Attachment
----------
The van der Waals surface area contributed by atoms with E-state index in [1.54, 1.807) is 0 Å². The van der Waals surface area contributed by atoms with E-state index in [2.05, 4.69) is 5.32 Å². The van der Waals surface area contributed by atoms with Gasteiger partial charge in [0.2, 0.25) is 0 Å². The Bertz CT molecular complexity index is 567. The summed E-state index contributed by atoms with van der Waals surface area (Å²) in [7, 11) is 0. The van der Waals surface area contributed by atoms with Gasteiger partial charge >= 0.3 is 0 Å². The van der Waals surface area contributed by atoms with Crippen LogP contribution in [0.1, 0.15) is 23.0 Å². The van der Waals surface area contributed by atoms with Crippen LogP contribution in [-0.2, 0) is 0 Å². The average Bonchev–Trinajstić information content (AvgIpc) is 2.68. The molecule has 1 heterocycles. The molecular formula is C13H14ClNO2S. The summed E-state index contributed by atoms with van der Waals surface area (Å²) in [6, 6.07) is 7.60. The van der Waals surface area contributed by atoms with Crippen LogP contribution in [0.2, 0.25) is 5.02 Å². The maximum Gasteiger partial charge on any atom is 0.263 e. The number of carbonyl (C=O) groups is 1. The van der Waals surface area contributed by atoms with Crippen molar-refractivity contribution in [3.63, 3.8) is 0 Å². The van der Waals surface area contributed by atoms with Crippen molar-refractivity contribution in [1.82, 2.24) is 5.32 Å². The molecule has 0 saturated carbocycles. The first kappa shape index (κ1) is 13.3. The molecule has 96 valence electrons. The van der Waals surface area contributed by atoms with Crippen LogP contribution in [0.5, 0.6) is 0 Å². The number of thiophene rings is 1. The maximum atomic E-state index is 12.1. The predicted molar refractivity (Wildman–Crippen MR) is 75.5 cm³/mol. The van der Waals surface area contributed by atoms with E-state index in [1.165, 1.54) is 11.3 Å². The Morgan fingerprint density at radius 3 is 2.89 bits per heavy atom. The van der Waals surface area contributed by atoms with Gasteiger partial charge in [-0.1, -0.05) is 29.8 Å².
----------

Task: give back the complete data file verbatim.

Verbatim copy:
The van der Waals surface area contributed by atoms with E-state index in [1.54, 1.807) is 0 Å². The van der Waals surface area contributed by atoms with E-state index in [2.05, 4.69) is 5.32 Å². The van der Waals surface area contributed by atoms with Gasteiger partial charge in [0.2, 0.25) is 0 Å². The Bertz CT molecular complexity index is 567. The summed E-state index contributed by atoms with van der Waals surface area (Å²) in [7, 11) is 0. The van der Waals surface area contributed by atoms with Gasteiger partial charge >= 0.3 is 0 Å². The van der Waals surface area contributed by atoms with Crippen LogP contribution in [0.1, 0.15) is 23.0 Å². The van der Waals surface area contributed by atoms with Crippen LogP contribution in [-0.2, 0) is 0 Å². The average Bonchev–Trinajstić information content (AvgIpc) is 2.68. The molecule has 1 heterocycles. The molecular formula is C13H14ClNO2S. The summed E-state index contributed by atoms with van der Waals surface area (Å²) in [6, 6.07) is 7.60. The van der Waals surface area contributed by atoms with Crippen LogP contribution in [0.2, 0.25) is 5.02 Å². The maximum Gasteiger partial charge on any atom is 0.263 e. The number of carbonyl (C=O) groups is 1. The van der Waals surface area contributed by atoms with Crippen molar-refractivity contribution in [3.63, 3.8) is 0 Å². The van der Waals surface area contributed by atoms with Crippen molar-refractivity contribution in [1.82, 2.24) is 5.32 Å². The molecule has 0 saturated carbocycles. The first kappa shape index (κ1) is 13.3. The molecule has 96 valence electrons. The van der Waals surface area contributed by atoms with Crippen LogP contribution in [0.5, 0.6) is 0 Å². The number of thiophene rings is 1. The maximum atomic E-state index is 12.1. The predicted molar refractivity (Wildman–Crippen MR) is 75.5 cm³/mol. The van der Waals surface area contributed by atoms with E-state index in [1.165, 1.54) is 11.3 Å². The Morgan fingerprint density at radius 3 is 2.89 bits per heavy atom. The van der Waals surface area contributed by atoms with Gasteiger partial charge in [-0.1, -0.05) is 29.8 Å².